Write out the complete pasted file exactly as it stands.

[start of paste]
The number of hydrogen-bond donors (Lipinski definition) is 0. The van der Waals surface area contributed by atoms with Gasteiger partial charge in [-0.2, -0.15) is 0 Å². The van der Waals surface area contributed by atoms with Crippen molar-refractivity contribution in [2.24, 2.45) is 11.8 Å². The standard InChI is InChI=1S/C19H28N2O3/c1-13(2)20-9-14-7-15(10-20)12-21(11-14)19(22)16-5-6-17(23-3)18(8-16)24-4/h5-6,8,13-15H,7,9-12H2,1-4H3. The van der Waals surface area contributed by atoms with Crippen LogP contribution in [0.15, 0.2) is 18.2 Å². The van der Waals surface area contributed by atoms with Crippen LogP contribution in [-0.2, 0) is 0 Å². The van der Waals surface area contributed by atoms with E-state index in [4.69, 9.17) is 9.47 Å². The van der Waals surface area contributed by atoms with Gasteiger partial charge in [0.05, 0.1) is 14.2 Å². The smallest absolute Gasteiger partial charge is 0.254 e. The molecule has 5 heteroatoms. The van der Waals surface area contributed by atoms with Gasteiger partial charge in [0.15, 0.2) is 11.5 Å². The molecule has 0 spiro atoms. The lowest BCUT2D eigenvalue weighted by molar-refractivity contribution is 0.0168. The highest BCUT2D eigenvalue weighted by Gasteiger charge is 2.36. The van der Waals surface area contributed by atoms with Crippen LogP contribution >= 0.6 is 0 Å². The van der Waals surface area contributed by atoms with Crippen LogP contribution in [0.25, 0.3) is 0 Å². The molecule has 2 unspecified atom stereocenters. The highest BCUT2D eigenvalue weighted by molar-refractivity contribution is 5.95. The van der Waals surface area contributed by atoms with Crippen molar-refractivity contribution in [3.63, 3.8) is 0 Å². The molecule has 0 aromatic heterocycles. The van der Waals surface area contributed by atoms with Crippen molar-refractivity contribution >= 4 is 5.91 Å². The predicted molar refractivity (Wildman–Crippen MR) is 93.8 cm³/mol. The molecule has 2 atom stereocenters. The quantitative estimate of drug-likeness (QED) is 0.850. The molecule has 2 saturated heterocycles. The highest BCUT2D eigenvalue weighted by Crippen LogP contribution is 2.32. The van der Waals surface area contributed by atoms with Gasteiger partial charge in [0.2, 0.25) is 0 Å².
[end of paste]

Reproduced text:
The number of hydrogen-bond donors (Lipinski definition) is 0. The van der Waals surface area contributed by atoms with Gasteiger partial charge in [-0.2, -0.15) is 0 Å². The van der Waals surface area contributed by atoms with Crippen molar-refractivity contribution in [2.24, 2.45) is 11.8 Å². The standard InChI is InChI=1S/C19H28N2O3/c1-13(2)20-9-14-7-15(10-20)12-21(11-14)19(22)16-5-6-17(23-3)18(8-16)24-4/h5-6,8,13-15H,7,9-12H2,1-4H3. The van der Waals surface area contributed by atoms with Crippen LogP contribution in [0.15, 0.2) is 18.2 Å². The van der Waals surface area contributed by atoms with Crippen LogP contribution in [-0.2, 0) is 0 Å². The van der Waals surface area contributed by atoms with E-state index in [4.69, 9.17) is 9.47 Å². The van der Waals surface area contributed by atoms with Gasteiger partial charge in [0.05, 0.1) is 14.2 Å². The smallest absolute Gasteiger partial charge is 0.254 e. The molecule has 5 heteroatoms. The van der Waals surface area contributed by atoms with Gasteiger partial charge in [0.15, 0.2) is 11.5 Å². The molecule has 0 spiro atoms. The lowest BCUT2D eigenvalue weighted by molar-refractivity contribution is 0.0168. The highest BCUT2D eigenvalue weighted by Gasteiger charge is 2.36. The van der Waals surface area contributed by atoms with Crippen LogP contribution >= 0.6 is 0 Å². The van der Waals surface area contributed by atoms with Crippen LogP contribution in [0.25, 0.3) is 0 Å². The molecule has 2 unspecified atom stereocenters. The highest BCUT2D eigenvalue weighted by molar-refractivity contribution is 5.95. The van der Waals surface area contributed by atoms with Crippen molar-refractivity contribution in [3.63, 3.8) is 0 Å². The molecule has 0 aromatic heterocycles. The van der Waals surface area contributed by atoms with Crippen molar-refractivity contribution >= 4 is 5.91 Å². The predicted molar refractivity (Wildman–Crippen MR) is 93.8 cm³/mol. The molecule has 2 atom stereocenters. The quantitative estimate of drug-likeness (QED) is 0.850. The molecule has 2 saturated heterocycles. The highest BCUT2D eigenvalue weighted by Crippen LogP contribution is 2.32. The van der Waals surface area contributed by atoms with Gasteiger partial charge in [0.2, 0.25) is 0 Å².